Sometimes the only way to get over something is through, and cancer is no different. A survivor gives his perspective on gutting out treatment for cancer.
Years ago, I remember gutting out eight weeks of Navy bootcamp. Being the summer, most days in San Diego were in the nineties or higher. Those weeks seemed like years. The days crawled by. Minutes seemed like hours. Each day, up before dawn we cleaned our barracks from the overhead to the deck, stem to stern, scrubbing out hidden crevices with a toothbrush, making our racks the Navy-way, only to flunk our barracks inspection once again. Beyond the demeaning slurs and getting shoved into the lockers, depending on how the inspectors felt that morning, the consequences ranged from push-up and sit-ups to far worse. Soon, we became dull to being screamed at with expletives non-stop. I think you get the idea.
So, I suppose gutting out cancer treatments is much like pushing through that time at bootcamp. It feels like our treatments will never stop. Our days are stacked with appointments, first with our oncologist and then with some specialist to deal with and yet another complication from our treatments. In between, we are on the phone to schedule or reschedule our appointments for next week with seemly daily trips to our pharmacy to pick up meds with names we cannot pronounce.
Too awake to sleep, we spend hours watching beyond asinine reality TV shows. Anything to keep our minds off all that is being done to us. Instead of lying in bed waiting for our pain meds to kick-in, we hope for a day when sleep will come as easily as it once did. Well-meaning friends and family wear worry on their faces too afraid to think about the obvious question of whether we will make it. Not only does this overwhelm us, but it overwhelms our caregivers who are putting everything they have and more into keeping us alive. It’s craziness.
So, what can we do to get through this?
Take it a day at a time
When facing cancer, it is all too easy to let everything, none of which we can control one bit, overwhelm us. Today’s problems are enough for today. Spending endless time worrying about tomorrow’s problems does us no good. We have no control whatsoever over what tomorrow brings. It only leads to despair and worse depression. Live today to its fullest, forget about tomorrow.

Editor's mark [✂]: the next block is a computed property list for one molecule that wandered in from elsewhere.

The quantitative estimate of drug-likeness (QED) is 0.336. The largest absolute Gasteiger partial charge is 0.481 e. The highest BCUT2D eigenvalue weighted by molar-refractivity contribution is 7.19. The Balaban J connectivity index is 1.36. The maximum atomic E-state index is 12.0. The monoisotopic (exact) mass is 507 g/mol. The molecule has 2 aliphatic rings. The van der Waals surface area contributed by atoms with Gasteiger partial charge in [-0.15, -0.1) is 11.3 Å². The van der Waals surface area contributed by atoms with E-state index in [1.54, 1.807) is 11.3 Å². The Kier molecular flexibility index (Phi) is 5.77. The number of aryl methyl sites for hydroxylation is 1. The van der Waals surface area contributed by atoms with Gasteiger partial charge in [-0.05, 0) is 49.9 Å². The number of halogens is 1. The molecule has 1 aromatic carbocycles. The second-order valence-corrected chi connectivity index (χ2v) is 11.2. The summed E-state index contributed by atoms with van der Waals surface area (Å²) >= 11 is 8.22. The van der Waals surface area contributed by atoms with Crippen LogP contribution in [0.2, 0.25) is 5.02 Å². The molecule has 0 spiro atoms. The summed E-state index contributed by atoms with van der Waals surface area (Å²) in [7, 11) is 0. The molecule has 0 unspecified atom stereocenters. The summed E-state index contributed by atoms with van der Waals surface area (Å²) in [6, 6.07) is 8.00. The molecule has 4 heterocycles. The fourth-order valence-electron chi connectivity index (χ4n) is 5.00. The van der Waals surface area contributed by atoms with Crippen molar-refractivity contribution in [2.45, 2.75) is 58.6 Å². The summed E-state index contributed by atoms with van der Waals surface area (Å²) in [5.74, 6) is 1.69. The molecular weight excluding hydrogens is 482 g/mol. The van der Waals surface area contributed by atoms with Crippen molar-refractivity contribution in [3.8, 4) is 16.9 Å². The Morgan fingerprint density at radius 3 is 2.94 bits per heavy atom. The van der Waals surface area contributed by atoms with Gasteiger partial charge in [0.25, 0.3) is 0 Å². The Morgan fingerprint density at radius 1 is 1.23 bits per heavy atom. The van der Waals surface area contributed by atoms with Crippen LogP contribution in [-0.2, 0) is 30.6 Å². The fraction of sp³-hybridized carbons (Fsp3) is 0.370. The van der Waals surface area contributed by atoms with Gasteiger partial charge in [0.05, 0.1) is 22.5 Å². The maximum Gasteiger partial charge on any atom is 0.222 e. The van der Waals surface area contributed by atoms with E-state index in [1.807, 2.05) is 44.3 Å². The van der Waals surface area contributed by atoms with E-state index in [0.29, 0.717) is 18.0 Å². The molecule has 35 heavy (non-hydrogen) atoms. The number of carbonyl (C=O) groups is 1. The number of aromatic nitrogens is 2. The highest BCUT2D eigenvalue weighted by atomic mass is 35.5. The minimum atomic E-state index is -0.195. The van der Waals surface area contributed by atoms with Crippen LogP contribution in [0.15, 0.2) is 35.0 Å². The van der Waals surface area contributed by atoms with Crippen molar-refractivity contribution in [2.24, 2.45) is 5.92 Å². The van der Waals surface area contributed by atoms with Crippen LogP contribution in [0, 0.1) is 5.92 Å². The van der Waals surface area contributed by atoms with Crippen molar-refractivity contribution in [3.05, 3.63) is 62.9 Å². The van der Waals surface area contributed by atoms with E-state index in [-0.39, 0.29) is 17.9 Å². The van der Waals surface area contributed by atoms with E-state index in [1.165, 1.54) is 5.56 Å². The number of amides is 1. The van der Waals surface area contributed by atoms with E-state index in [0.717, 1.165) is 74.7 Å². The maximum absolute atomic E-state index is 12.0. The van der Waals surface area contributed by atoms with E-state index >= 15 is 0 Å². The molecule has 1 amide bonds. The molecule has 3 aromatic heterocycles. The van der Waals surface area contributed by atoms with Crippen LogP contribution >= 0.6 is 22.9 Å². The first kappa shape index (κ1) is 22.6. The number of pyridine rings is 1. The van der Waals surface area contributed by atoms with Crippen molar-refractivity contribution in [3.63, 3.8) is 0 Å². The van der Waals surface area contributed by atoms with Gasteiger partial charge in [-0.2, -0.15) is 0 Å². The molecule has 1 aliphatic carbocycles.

Look for allies
For me, it has been those who have gone through cancer who were the biggest help to me. Our friends and family try to help us, but not having been put through the cancer mill themselves, they often struggle to understand what’s happening to us.
How sunny days can be blue. Why we don’t feel like eating our once favorite foods, like pizza or ice cream. Why we don’t feel like talking about anything. Thus, it is often someone who has been through what we’re going through who can guide us. This is but one reason why I decided to go public about my own experiences with facing pancreatic cancer.
Be honest with your friends and family, and most importantly, with your doctors too. No one can help us if we are not truthful about how we’re feeling both physically and mentally. Thanks to endless self-help books, many of us have a bent to stay positive even when things are worse than awful. Don’t get me wrong there is nothing wrong with positivity if it’s real.
Faking it though doesn’t help. Thus, if you’re feeling bad say so. If someone is getting on your nerves say so. But beyond saying so, say why. This has been hard for me and continues to be hard even today. It’s one thing to be honest but if we don’t explain why to those who are trying to help us, they can walk away feeling hurt. And worse become unwilling to lend a hand.
Push the bounds
Our doctors mean well but when working 70 or 80 hours per week there is a limit to what they can do. Some cancers respond well to treatment while others don’t. It can be frustrating to be in treatment and have it go sideways. It can be more than frustrating not to know why a particular treatment has been prescribed over another.
Being a life-or-death situation, rather than nod our heads up and down when our doctor says something we don’t understand, we need to learn to not be afraid to ask questions. If necessary, we may need to challenge their non-answers or maybe seek a second opinion. It’s our lives, not our theirs. How can we participate in our treatments if we don’t understand them? Push the bounds.
Gutting out cancer treatments are harder than hard, uphill all the way. But like much of life it’s doable if we’ll take it a day at a time, look for allies, push the bounds, and seek out help if we need to. These are just a few of the things I’ve learned after being put through the pancreatic cancer gauntlet.